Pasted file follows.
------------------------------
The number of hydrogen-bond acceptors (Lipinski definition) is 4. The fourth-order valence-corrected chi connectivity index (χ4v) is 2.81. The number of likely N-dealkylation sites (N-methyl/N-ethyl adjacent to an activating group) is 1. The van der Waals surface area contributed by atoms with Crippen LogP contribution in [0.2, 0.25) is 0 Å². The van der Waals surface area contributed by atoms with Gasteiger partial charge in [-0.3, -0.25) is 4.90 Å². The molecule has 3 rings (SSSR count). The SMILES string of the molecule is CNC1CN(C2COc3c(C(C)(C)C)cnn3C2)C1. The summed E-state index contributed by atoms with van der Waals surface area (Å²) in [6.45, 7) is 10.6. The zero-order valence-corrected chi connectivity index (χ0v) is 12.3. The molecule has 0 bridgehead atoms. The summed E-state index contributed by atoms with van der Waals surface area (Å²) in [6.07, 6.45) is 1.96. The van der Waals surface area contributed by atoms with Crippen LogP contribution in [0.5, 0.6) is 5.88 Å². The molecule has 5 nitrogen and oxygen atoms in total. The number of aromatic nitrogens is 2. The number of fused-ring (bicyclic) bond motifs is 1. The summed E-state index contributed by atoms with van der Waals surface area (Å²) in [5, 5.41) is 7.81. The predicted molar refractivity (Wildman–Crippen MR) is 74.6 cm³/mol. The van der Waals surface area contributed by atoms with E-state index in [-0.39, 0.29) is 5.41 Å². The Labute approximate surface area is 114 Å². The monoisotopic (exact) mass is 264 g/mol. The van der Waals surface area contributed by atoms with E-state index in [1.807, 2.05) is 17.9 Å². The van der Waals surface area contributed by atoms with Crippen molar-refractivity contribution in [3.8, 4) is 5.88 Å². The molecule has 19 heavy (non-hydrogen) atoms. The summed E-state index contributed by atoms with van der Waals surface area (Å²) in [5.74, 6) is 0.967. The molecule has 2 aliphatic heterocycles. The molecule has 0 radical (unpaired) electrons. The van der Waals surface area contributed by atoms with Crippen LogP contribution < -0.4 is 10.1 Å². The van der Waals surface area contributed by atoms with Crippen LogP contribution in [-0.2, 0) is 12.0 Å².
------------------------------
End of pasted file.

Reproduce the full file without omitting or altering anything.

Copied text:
The number of hydrogen-bond acceptors (Lipinski definition) is 4. The fourth-order valence-corrected chi connectivity index (χ4v) is 2.81. The number of likely N-dealkylation sites (N-methyl/N-ethyl adjacent to an activating group) is 1. The van der Waals surface area contributed by atoms with Crippen LogP contribution in [0.2, 0.25) is 0 Å². The van der Waals surface area contributed by atoms with Gasteiger partial charge in [-0.3, -0.25) is 4.90 Å². The molecule has 3 rings (SSSR count). The SMILES string of the molecule is CNC1CN(C2COc3c(C(C)(C)C)cnn3C2)C1. The summed E-state index contributed by atoms with van der Waals surface area (Å²) in [6.45, 7) is 10.6. The zero-order valence-corrected chi connectivity index (χ0v) is 12.3. The molecule has 0 bridgehead atoms. The summed E-state index contributed by atoms with van der Waals surface area (Å²) in [6.07, 6.45) is 1.96. The van der Waals surface area contributed by atoms with Crippen LogP contribution in [0.5, 0.6) is 5.88 Å². The molecule has 5 nitrogen and oxygen atoms in total. The number of aromatic nitrogens is 2. The number of fused-ring (bicyclic) bond motifs is 1. The summed E-state index contributed by atoms with van der Waals surface area (Å²) in [5, 5.41) is 7.81. The predicted molar refractivity (Wildman–Crippen MR) is 74.6 cm³/mol. The van der Waals surface area contributed by atoms with E-state index in [-0.39, 0.29) is 5.41 Å². The Labute approximate surface area is 114 Å². The monoisotopic (exact) mass is 264 g/mol. The van der Waals surface area contributed by atoms with E-state index in [1.807, 2.05) is 17.9 Å². The van der Waals surface area contributed by atoms with Crippen molar-refractivity contribution in [3.8, 4) is 5.88 Å². The molecule has 19 heavy (non-hydrogen) atoms. The summed E-state index contributed by atoms with van der Waals surface area (Å²) in [5.74, 6) is 0.967. The molecule has 2 aliphatic heterocycles. The molecule has 0 radical (unpaired) electrons. The van der Waals surface area contributed by atoms with Crippen LogP contribution < -0.4 is 10.1 Å². The van der Waals surface area contributed by atoms with Crippen LogP contribution in [-0.2, 0) is 12.0 Å².